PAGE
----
There are numerous memorable discoveries that I can recall. Many of those involved finding the identity or personal details about an elusive ancestor. The one that sticks out at this moment happened last year, concerning my Fifth-great Grandfather, William Logan (Logan-684, https://www.wikitree.com/wiki/Logan-684
My maternal grandfather had mistakenly thought our ancestor was General Benjamin Logan (Logan-156, https://www.wikitree.com/wiki/Logan-156
) of Kentucky, who founded the fort of ''Logan's Station'' and fought on the Kentucky Frontier of Virginia and in the Northwest Territories. My first great discovery had been that our ancestor was actually the younger brother of General Benjamin Logan, William Logan, who had also served in the Revolutionary War in Virginia and the Kentucky Frontier. I only wish that I could have told my grandfather before he died. Little could I have imagined then that more family history awaited in the cold north.
I was visiting Valley Forge in Pennsylvania last summer, all by myself, with no one rushing me. I spent some considerable time in the museum there, exploring their exhibits and delving into their fascinating archives. I assumed that my family from the south could have no possible connection with Valley Forge. Then I happened to look at a list of ''Washington's Personal Guard'' on exhibit there. I was shocked to find the name of William Logan. That could not possibly be the same William Logan as my ancestor! What would a Virginia man be doing in Washington's Guard, hundreds of miles from Virginia, where I already knew he had served in the Revolutionary War? No, that could not be him in Washington's Personal Guard.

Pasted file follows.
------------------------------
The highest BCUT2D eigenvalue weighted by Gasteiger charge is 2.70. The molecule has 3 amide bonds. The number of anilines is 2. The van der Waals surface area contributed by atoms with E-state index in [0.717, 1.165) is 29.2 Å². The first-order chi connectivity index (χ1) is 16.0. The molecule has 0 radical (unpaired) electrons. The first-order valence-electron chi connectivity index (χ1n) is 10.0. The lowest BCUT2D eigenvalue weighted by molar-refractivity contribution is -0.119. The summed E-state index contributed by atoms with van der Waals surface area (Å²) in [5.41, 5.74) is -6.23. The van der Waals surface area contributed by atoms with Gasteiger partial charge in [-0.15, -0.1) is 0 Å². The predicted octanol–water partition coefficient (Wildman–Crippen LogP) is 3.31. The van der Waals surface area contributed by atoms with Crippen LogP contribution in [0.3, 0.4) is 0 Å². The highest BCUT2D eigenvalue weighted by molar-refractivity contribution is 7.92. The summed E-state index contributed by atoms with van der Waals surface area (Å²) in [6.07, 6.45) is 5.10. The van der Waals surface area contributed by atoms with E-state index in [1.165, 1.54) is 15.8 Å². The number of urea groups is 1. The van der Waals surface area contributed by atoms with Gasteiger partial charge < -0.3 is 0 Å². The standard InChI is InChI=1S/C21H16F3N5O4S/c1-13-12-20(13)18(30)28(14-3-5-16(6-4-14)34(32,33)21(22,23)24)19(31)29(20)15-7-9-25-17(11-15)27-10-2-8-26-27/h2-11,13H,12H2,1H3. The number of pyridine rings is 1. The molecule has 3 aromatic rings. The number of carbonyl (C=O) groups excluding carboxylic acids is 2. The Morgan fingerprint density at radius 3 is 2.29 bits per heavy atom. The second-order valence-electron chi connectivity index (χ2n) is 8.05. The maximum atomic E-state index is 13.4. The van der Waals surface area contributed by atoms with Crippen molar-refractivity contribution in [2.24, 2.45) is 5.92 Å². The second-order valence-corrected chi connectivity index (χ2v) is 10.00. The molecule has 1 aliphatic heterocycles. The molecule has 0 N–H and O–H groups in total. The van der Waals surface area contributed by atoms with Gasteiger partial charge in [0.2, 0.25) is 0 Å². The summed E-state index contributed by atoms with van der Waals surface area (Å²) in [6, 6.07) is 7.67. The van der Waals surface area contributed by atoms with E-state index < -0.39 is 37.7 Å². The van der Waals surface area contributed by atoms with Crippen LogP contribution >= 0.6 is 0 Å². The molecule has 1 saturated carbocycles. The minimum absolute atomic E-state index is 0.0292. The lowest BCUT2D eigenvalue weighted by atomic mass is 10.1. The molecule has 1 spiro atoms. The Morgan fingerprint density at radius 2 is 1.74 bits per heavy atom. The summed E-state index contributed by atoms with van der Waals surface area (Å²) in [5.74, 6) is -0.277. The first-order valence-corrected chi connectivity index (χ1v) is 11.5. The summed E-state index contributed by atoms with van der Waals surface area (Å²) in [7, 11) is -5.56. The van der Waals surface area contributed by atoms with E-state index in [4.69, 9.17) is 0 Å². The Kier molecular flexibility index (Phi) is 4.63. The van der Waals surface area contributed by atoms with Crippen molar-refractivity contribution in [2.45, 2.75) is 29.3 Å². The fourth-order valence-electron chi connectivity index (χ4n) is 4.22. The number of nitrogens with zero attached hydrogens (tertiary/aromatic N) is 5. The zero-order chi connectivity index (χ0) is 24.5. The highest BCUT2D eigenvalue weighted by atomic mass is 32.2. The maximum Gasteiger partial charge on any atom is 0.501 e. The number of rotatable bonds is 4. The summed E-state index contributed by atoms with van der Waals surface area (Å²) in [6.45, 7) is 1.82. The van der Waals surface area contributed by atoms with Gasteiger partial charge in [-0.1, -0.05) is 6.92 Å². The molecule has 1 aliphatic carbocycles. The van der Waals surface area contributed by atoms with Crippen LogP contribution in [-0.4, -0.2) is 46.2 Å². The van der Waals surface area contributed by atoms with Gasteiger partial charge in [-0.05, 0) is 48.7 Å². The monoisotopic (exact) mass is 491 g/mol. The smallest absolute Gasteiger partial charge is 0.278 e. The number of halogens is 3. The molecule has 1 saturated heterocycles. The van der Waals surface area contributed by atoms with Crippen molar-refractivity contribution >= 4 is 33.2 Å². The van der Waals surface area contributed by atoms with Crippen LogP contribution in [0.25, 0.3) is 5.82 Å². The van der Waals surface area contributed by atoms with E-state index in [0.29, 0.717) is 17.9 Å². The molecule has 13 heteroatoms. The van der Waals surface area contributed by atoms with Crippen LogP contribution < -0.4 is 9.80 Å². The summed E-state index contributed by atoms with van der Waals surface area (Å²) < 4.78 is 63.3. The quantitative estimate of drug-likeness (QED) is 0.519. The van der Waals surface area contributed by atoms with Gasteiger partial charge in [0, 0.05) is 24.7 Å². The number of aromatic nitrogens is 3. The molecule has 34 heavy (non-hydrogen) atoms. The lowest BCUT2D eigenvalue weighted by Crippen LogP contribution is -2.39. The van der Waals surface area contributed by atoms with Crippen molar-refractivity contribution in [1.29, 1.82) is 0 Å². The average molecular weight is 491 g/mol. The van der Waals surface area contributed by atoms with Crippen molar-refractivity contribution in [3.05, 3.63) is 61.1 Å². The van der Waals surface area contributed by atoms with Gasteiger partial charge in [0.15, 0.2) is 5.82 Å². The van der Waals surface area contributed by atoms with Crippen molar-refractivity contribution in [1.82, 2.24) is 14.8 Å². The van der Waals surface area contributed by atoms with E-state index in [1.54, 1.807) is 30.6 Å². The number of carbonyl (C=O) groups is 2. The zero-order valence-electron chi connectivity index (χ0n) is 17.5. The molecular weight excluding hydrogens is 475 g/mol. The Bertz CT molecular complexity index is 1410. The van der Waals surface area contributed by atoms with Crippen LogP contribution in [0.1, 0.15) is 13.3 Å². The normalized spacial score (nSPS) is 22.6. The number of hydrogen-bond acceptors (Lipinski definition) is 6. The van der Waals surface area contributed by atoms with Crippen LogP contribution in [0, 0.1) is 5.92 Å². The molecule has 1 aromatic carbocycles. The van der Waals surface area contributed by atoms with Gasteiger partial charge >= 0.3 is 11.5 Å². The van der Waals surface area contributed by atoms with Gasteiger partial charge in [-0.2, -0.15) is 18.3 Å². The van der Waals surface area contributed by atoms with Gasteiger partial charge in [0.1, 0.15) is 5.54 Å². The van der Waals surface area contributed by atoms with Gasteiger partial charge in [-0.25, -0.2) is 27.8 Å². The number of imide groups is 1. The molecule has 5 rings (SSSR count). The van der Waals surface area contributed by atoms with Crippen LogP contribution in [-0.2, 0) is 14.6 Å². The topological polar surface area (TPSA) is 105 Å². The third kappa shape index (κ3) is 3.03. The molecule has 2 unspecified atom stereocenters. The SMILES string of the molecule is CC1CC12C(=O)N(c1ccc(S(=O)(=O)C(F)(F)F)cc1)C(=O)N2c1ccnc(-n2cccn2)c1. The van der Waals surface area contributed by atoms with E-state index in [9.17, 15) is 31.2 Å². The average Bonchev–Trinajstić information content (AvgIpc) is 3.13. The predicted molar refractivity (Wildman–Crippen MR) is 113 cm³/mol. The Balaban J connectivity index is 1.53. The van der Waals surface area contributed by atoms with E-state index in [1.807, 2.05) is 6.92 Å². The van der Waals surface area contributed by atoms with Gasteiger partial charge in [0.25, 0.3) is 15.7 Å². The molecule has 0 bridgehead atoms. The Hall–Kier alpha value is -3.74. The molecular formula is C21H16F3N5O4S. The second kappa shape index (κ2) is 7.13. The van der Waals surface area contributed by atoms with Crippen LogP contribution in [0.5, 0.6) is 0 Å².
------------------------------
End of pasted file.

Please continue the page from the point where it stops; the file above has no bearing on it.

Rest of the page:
When I looked into this further, I was shocked to discover details I did not know. When General Washington first formed his Personal Guard, he wrote a letter requesting that it be comprised of soldiers from his home colony of Virginia. Furthermore, William Logan had been selected from Virginia. Moreover, after researching possible men named William Logan from Virginia, none of the other men by that name served in Virginia during the Revolutionary War. My ancestor had served in Virginia and the Kentucky frontier, but with no service record during the time he would have been in Washington's Guard. By process of elimination, dates, and locations, it soon became apparent to me that my ancestor did serve in General Washington's Personal Guard, something I had never expected to find.
William Logan died in 1796, six years before his famous elder brother, Benjamin. William had never commanded an army, like his elder brother, but he had served his both his fledging country, his frontier brothers, and his Commander in Chief with honor. My grandfather would have been amazed to learn that.